I was recently asked by Marketing Magazine Australia to write about the new codes of luxury marketing. Here’s my viewpoint on how luxury brands need to think about engaging the neo luxury consumer.
How do you be exclusive, sell the dream, retain the magic and mystique, craft the message in an area of transparency, open access and democratic sharing? These are the fundamental issues facing luxury marketers today.
The next generation of younger multi-channel luxury consumers are rising in influence, seeking demonstrations of discernment rather than badges of bling. Luxury is no longer about outward displays of wealth, it’s a state of mind, with self-fulfillment trumping traditional status symbols. Here are my emerging codes of luxury marketing worth thinking about:
- Provocation over poise
Whilst superlative storytelling has always been the bread and butter to create desire for luxury goods, brands now need to look to new more provocative brand archetype to cut through and engage. Jaguar’s latest ‘Villains’ #GoodToBeBad campaign has successfully positioned Jaguar as an alternative Anti Hero in a stuffy luxury car world.
- Timely beats timeless
Luxury brands need to think about how they are offering cultural value in real time. Thomas Pink in the UK recently launched their ’90 minute service delivery in London’ to fix dressing woes.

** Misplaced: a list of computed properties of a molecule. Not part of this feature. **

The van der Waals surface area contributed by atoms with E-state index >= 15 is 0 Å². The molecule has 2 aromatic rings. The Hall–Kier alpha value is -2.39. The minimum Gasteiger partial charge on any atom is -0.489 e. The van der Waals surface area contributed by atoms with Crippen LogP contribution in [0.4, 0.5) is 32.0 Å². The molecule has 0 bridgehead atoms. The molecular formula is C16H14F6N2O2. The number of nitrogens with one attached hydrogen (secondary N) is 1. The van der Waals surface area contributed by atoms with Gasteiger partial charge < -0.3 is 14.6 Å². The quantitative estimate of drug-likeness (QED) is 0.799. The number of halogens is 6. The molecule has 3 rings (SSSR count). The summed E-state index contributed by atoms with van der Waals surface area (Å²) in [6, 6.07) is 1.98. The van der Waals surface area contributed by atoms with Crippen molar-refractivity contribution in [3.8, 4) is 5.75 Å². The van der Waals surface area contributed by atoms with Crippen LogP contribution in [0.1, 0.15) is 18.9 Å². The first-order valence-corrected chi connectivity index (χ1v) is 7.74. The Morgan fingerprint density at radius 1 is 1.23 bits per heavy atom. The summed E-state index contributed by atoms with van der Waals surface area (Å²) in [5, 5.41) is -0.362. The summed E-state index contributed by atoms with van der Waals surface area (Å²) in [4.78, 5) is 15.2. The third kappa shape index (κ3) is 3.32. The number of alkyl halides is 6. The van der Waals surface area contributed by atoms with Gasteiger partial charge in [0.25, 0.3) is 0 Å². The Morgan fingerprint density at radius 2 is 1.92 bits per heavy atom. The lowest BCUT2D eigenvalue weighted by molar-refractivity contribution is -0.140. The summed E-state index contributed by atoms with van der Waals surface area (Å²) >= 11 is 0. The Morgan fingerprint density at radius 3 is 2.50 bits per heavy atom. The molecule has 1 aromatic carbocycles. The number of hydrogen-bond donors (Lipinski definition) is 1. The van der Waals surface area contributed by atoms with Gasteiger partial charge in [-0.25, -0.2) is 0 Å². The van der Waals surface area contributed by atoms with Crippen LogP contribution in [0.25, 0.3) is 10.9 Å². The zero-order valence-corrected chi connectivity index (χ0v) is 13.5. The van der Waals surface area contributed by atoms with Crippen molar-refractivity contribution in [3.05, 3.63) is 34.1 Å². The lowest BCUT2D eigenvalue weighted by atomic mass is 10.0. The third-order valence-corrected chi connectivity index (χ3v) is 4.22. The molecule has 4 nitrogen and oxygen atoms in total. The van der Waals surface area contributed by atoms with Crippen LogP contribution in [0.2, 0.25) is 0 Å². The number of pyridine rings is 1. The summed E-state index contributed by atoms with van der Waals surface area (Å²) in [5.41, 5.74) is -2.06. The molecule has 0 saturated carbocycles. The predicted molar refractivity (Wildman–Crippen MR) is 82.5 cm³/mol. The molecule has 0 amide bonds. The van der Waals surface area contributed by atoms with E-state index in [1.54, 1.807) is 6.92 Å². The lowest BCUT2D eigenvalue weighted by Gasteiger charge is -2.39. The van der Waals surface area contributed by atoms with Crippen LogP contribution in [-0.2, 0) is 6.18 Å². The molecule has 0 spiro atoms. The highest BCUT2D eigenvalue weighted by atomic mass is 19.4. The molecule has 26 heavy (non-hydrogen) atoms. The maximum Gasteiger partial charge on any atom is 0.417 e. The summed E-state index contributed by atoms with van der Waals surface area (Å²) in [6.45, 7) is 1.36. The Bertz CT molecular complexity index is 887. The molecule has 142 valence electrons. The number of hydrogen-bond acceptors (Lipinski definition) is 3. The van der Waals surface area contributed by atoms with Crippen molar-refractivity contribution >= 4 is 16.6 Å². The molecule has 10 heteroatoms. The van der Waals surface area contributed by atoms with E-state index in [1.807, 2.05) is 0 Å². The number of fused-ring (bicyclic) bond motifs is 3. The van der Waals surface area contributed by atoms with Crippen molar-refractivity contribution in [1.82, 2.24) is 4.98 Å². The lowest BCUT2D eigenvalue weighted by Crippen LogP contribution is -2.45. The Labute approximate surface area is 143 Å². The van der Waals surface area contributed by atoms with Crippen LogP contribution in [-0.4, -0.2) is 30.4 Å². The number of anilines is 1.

- Making exclusive inclusive
More than ever, people want to help craft the narrative of a luxury brand. Brands need to think about hey they involve people in interactive stories at all stages of the product and marketing process. Burberry’s famous Art of the Trench project and Mont Blanc’s Beauty of a Second are best practice here.
- Living is more than owning
The era of Experiential Luxury means status and social currency is derived through engaging in unique and rare experiences often powered my immersive technology. Innovative examples include the Mercedes Benz Travel program in China and our Johnnie Walker Blue Label Gallery .
- Personalisation over conformity
Luxury consumers are craving hyper personalisation at every touch point, so luxury brands need to think about how their products and experiences are delivering more personal moments for people.
So luxury marketers need to tear up the traditional marketing toolkit, cleverly leveraging the myriad of digital channels and tools at their disposal to demonstrate discernment rather than blast them with bling.